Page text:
Chapter 10 The Rise of Islam
Coming of the Turks
the year 1000, substantial numbers of Turkish speaking peoples, often
nomads who had converted to Islam and were known as Turkomans, had begun
to move from Central Asia into the Middle East. Their military power
soon enabled them to found their own dynasties. The rulers of these
dynasties, usually called sultans, tended to follow policies aimed at
legitimizing their right to govern Muslim societies. These included
support for religious wars to expand Muslim territory, encouragement of
the social institutions and high culture previously developed in Islamic
Persia, promotion of the Abbasid caliphate and the Shari’a oriented
civilization of Sunni Islam, and patronage of Sufism. These policies had
many far-reaching consequences in expanding the political boundaries of
the Islamic world and laying the foundations for a mature Turko-Persian
civilization that would dominate the central Islamic lands for
The First Turkish Dynasties
The conversion of Turks to Islam and their movement into the Middle East
led to a renewed surge of energy and creativity in Islamic civilization.
One significant change that resulted was simply demographic, namely the
diffusion of Turkish speaking peoples over a broad area. At the same
time, new territories came to be incorporated into the Muslim domain,
new political structures were formed, new social institutions spread
throughout the region, the Persian language and Persian culture acquired
greater importance among the Muslim elites, and new attitudes towards
religion and religious practice began to develop. This important chapter
in the development of Islamic civilization ended with the outbreak of
the Crusades and the Mongol invasions.
Turks and the Islamic World
The Muslim encounter with Turks began as the wars of expansion moved into
the Caucasus and Central Asia. Many Turkic tribes had been dispersed
across this area as a result of the rise and fall of the two Turkish
kaghanates. At first, there were mere skirmishes between the Turks and
the Muslims. The campaigns of Qutayba b. Muslim across the Oxus
(705-715), the Turkish counterattack, and the decisive victories of the
Abbasid forces in Central Asia under Abu Muslim, Abu Dawud, and Ziyad b.
Salih (notably the Battle of Talas in 751) all led to more extensive
contacts. In their battles with the Turks, the Muslims came to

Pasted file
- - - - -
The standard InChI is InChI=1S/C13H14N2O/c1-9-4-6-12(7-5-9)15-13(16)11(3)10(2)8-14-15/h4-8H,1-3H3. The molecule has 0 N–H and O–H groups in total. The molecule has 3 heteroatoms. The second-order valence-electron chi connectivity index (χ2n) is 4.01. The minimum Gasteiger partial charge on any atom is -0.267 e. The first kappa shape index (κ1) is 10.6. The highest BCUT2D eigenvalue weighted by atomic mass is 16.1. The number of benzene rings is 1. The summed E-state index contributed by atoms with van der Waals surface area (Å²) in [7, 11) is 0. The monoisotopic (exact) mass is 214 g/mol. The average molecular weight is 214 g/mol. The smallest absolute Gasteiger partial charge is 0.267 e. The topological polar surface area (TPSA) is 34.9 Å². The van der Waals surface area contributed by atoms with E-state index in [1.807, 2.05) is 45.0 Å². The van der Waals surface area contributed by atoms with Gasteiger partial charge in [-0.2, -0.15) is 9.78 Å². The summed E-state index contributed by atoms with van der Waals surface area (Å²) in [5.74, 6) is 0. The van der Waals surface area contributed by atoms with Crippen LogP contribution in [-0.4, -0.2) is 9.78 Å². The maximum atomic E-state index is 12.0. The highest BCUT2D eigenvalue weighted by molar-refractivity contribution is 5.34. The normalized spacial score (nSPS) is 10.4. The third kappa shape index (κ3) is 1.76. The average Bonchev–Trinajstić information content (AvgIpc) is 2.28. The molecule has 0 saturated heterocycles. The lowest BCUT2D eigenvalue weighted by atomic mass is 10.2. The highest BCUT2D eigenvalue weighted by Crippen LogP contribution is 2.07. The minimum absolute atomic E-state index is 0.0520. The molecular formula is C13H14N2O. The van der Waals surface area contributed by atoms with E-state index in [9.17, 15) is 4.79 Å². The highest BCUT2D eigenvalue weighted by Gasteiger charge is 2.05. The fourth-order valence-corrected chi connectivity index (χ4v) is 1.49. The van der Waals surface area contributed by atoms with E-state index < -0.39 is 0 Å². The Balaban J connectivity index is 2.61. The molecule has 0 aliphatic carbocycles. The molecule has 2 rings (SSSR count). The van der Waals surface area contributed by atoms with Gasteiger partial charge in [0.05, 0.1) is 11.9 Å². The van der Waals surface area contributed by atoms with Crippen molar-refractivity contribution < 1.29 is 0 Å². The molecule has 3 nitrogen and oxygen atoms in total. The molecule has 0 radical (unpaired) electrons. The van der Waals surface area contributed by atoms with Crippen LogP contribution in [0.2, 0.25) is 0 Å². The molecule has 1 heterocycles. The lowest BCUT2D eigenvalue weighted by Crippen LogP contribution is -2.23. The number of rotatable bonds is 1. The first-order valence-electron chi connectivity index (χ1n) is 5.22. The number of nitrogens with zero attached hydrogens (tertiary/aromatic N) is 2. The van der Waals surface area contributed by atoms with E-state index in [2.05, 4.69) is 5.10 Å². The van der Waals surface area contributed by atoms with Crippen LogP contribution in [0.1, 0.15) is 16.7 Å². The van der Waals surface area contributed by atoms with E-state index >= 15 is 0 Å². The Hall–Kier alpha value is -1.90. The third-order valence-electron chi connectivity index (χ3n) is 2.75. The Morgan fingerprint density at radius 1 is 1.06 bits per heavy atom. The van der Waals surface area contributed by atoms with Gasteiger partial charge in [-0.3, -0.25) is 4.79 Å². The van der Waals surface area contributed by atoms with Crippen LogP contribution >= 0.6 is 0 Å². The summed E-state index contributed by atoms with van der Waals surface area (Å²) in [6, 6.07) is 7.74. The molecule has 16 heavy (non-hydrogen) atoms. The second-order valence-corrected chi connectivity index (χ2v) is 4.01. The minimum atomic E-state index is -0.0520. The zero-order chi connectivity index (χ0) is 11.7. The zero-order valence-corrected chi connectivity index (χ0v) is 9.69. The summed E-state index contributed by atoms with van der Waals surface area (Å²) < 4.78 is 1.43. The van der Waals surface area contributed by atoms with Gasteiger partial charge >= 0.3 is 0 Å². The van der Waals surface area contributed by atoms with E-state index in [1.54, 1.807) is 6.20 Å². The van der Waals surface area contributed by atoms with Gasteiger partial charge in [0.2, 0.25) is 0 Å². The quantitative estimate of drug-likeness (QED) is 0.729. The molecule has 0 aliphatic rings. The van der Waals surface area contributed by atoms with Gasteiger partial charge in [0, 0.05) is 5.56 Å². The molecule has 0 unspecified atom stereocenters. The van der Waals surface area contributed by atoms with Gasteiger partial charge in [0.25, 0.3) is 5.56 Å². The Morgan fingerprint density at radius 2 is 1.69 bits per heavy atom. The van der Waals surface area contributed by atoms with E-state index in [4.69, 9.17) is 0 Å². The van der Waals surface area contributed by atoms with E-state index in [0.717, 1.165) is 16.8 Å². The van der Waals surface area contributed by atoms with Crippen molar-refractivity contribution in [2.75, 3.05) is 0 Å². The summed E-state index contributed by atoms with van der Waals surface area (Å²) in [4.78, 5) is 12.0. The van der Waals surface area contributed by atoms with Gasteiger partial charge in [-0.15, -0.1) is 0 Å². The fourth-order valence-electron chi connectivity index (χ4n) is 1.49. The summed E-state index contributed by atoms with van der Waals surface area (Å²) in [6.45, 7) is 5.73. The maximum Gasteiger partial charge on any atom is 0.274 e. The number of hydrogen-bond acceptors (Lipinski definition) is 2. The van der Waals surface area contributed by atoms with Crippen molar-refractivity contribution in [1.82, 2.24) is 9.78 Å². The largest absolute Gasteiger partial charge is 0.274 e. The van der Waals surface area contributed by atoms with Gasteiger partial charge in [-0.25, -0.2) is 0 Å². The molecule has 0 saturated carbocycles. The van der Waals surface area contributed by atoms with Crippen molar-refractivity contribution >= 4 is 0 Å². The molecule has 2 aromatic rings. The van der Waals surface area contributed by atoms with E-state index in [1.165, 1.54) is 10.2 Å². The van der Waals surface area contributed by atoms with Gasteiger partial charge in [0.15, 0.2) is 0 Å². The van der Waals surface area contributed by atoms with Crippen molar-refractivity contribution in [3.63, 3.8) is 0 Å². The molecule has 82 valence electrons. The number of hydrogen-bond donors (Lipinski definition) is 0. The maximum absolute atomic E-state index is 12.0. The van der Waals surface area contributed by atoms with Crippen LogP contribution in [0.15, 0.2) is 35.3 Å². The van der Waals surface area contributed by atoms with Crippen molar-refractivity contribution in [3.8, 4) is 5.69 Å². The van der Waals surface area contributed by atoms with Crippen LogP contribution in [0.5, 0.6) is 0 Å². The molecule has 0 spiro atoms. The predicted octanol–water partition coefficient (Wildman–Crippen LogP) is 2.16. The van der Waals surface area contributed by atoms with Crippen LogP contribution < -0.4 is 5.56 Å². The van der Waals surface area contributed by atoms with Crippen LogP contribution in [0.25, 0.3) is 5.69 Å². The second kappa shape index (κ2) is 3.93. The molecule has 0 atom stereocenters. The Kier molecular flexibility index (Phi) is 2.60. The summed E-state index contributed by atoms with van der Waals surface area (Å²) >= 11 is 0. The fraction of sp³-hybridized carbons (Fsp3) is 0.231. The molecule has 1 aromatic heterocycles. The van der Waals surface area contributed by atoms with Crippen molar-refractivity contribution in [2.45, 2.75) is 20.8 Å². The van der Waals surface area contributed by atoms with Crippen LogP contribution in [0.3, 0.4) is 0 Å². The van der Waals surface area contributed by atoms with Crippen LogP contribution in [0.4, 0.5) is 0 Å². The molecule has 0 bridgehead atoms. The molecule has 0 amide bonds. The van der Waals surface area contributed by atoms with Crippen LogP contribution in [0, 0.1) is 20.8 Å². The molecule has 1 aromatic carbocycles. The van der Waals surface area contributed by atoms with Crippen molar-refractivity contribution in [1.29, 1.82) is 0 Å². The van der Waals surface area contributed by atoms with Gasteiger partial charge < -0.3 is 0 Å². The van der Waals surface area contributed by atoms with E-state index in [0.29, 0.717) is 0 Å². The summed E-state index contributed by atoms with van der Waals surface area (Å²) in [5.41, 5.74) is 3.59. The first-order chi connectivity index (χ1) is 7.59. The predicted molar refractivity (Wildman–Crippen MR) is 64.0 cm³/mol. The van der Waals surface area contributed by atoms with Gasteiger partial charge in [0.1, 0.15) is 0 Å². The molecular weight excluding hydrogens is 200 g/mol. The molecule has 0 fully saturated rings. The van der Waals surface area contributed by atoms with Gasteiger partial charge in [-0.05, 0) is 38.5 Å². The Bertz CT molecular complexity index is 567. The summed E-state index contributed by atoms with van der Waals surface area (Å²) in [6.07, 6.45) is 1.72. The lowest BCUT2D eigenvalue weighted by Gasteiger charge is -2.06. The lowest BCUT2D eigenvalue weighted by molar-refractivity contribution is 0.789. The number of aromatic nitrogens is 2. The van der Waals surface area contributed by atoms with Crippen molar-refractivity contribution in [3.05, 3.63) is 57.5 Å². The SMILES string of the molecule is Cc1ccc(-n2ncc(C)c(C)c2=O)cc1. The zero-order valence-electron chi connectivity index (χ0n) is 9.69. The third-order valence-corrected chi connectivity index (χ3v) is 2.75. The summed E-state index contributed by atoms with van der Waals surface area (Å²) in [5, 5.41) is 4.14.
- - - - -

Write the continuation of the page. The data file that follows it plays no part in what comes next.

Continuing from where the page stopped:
appreciate the valor and skillful horsemanship of their opponents and
soon began to find ways to incorporate Turks into their own military
forces. The early Abbasid caliphs began to acquire Turkish slaves in
considerable numbers, and al-Mu‘tasim (833-842) used them to form the
backbone of his army. It was not long before these Turkish mamluks,
or “slave-soldiers,” became the true masters. They made and unmade
caliphs and some, such as Ahmad b. Tulun in Egypt (868-884), established
themselves as the de facto rulers of provinces they were sent to govern.
Although the Turkish mamluks in the Arab world were thus of
considerable military importance, they were too few in number and too
isolated in society to produce much more than limited political change.
The rise of Turkish dynasties in eastern Iran and Central Asia, however,
did lead to more dramatic changes in the character of Islamic
civilization. This process also started with the use of Turks as slave
One of the most important sources of Turkish slaves was
from the northeastern Iranian province of Khorasan, which was then
governed by the Samanid dynasty (819-1005). The Samanids successfully
attacked the Turkish steppe nomads on their frontiers and captured or
acquired many Turks in the process. Since the Turks were not yet
Muslims, they could legally be enslaved. The Samanids controlled and
regulated the lucrative trade in such slaves to meet the demand from
purchasers such as the Abbasid caliphs.
Eventually, the Samanids began to use the Turks in their
own court and military service. They also devised a system for the
year-by-year training of their Turkish ghulams
or “pages” to prepare them for military command and administration
of a province. As was the case with the Abbasids, some of the Samanid
Turkish commanders, or amirs,
soon began to take personal control of areas to which they were sent.
One of these was the general Alptigin, who used his own contingent of
slave-soldiers to conquer Ghazna, in the eastern part of what is now
Afghanistan, around 961. The Turkish garrison at Ghazna, although
technically still servants of the Samanids, continued to choose its own
commanders and was largely self-governing. Eventually, one of the
commanders founded a truly independent dynasty of rulers known as the